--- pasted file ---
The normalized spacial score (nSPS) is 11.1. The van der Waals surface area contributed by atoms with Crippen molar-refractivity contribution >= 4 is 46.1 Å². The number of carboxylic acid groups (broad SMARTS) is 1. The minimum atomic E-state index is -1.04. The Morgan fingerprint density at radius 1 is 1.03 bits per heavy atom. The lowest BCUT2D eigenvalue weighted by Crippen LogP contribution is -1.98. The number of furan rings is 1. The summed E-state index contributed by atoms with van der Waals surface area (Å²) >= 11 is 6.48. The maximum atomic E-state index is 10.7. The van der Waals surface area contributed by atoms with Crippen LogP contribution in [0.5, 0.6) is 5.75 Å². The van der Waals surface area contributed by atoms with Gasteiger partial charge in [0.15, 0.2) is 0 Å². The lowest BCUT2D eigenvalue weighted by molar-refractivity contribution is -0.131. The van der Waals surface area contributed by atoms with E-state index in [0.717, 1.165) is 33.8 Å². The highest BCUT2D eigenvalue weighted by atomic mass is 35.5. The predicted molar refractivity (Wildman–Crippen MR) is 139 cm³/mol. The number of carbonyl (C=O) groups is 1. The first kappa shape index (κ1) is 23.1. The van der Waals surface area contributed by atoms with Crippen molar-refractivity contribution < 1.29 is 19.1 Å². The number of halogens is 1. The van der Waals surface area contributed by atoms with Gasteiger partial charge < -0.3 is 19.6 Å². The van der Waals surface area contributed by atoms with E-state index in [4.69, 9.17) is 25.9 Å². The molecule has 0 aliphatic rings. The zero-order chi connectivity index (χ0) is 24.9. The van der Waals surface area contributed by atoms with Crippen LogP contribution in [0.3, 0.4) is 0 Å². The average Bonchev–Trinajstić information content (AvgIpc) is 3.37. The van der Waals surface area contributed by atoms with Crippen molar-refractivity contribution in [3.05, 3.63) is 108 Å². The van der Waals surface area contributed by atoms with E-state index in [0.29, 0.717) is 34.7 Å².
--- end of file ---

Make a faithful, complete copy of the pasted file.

The normalized spacial score (nSPS) is 11.1. The van der Waals surface area contributed by atoms with Crippen molar-refractivity contribution >= 4 is 46.1 Å². The number of carboxylic acid groups (broad SMARTS) is 1. The minimum atomic E-state index is -1.04. The Morgan fingerprint density at radius 1 is 1.03 bits per heavy atom. The lowest BCUT2D eigenvalue weighted by Crippen LogP contribution is -1.98. The number of furan rings is 1. The summed E-state index contributed by atoms with van der Waals surface area (Å²) >= 11 is 6.48. The maximum atomic E-state index is 10.7. The van der Waals surface area contributed by atoms with Crippen LogP contribution in [0.5, 0.6) is 5.75 Å². The van der Waals surface area contributed by atoms with Gasteiger partial charge in [0.15, 0.2) is 0 Å². The lowest BCUT2D eigenvalue weighted by molar-refractivity contribution is -0.131. The van der Waals surface area contributed by atoms with E-state index in [0.717, 1.165) is 33.8 Å². The highest BCUT2D eigenvalue weighted by atomic mass is 35.5. The predicted molar refractivity (Wildman–Crippen MR) is 139 cm³/mol. The number of carbonyl (C=O) groups is 1. The first kappa shape index (κ1) is 23.1. The van der Waals surface area contributed by atoms with Crippen molar-refractivity contribution < 1.29 is 19.1 Å². The number of halogens is 1. The van der Waals surface area contributed by atoms with Gasteiger partial charge < -0.3 is 19.6 Å². The van der Waals surface area contributed by atoms with E-state index in [4.69, 9.17) is 25.9 Å². The molecule has 0 aliphatic rings. The zero-order chi connectivity index (χ0) is 24.9. The van der Waals surface area contributed by atoms with Crippen LogP contribution in [0.3, 0.4) is 0 Å². The average Bonchev–Trinajstić information content (AvgIpc) is 3.37. The van der Waals surface area contributed by atoms with Crippen molar-refractivity contribution in [3.05, 3.63) is 108 Å². The van der Waals surface area contributed by atoms with E-state index in [0.29, 0.717) is 34.7 Å².